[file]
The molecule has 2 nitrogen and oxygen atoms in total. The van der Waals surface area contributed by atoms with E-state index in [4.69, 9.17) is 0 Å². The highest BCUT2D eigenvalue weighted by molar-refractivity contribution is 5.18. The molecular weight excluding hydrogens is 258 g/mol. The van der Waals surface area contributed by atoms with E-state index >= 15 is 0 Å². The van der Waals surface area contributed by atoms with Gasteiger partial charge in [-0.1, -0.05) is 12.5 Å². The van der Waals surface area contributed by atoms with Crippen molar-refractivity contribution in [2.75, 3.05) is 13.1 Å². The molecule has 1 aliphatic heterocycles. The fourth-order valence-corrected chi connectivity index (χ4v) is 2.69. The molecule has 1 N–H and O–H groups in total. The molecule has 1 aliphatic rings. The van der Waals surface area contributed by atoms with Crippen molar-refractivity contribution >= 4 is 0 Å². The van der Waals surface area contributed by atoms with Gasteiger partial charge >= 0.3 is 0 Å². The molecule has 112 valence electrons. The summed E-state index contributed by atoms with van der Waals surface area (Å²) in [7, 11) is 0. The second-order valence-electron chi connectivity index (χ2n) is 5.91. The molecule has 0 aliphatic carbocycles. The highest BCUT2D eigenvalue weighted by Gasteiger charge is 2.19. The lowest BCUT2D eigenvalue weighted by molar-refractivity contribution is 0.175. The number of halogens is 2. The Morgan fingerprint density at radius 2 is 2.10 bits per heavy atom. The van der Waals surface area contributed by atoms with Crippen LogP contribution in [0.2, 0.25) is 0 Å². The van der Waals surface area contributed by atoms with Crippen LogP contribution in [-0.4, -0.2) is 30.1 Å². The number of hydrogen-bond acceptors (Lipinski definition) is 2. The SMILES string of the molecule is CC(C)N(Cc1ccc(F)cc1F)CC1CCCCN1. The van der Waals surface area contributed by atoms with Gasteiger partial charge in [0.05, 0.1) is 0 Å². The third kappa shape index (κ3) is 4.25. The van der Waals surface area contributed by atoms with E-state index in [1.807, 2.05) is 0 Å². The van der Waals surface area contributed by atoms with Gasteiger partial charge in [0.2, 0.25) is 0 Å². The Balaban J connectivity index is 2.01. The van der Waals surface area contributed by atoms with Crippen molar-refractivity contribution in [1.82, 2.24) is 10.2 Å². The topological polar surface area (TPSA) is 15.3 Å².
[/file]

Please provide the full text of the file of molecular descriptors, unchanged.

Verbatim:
The molecule has 2 nitrogen and oxygen atoms in total. The van der Waals surface area contributed by atoms with E-state index in [4.69, 9.17) is 0 Å². The highest BCUT2D eigenvalue weighted by molar-refractivity contribution is 5.18. The molecular weight excluding hydrogens is 258 g/mol. The van der Waals surface area contributed by atoms with E-state index >= 15 is 0 Å². The van der Waals surface area contributed by atoms with Gasteiger partial charge in [-0.1, -0.05) is 12.5 Å². The van der Waals surface area contributed by atoms with Crippen molar-refractivity contribution in [2.75, 3.05) is 13.1 Å². The molecule has 1 aliphatic heterocycles. The fourth-order valence-corrected chi connectivity index (χ4v) is 2.69. The molecule has 1 N–H and O–H groups in total. The molecule has 1 aliphatic rings. The van der Waals surface area contributed by atoms with Crippen molar-refractivity contribution >= 4 is 0 Å². The van der Waals surface area contributed by atoms with Gasteiger partial charge >= 0.3 is 0 Å². The molecule has 112 valence electrons. The summed E-state index contributed by atoms with van der Waals surface area (Å²) in [7, 11) is 0. The second-order valence-electron chi connectivity index (χ2n) is 5.91. The molecule has 0 aliphatic carbocycles. The highest BCUT2D eigenvalue weighted by Gasteiger charge is 2.19. The lowest BCUT2D eigenvalue weighted by molar-refractivity contribution is 0.175. The number of halogens is 2. The Morgan fingerprint density at radius 2 is 2.10 bits per heavy atom. The van der Waals surface area contributed by atoms with Crippen LogP contribution in [0.2, 0.25) is 0 Å². The van der Waals surface area contributed by atoms with Crippen LogP contribution in [-0.4, -0.2) is 30.1 Å². The number of hydrogen-bond acceptors (Lipinski definition) is 2. The SMILES string of the molecule is CC(C)N(Cc1ccc(F)cc1F)CC1CCCCN1. The van der Waals surface area contributed by atoms with Gasteiger partial charge in [0.05, 0.1) is 0 Å². The third kappa shape index (κ3) is 4.25. The van der Waals surface area contributed by atoms with E-state index in [1.807, 2.05) is 0 Å². The van der Waals surface area contributed by atoms with Gasteiger partial charge in [0.2, 0.25) is 0 Å². The Balaban J connectivity index is 2.01. The van der Waals surface area contributed by atoms with Crippen molar-refractivity contribution in [1.82, 2.24) is 10.2 Å². The topological polar surface area (TPSA) is 15.3 Å².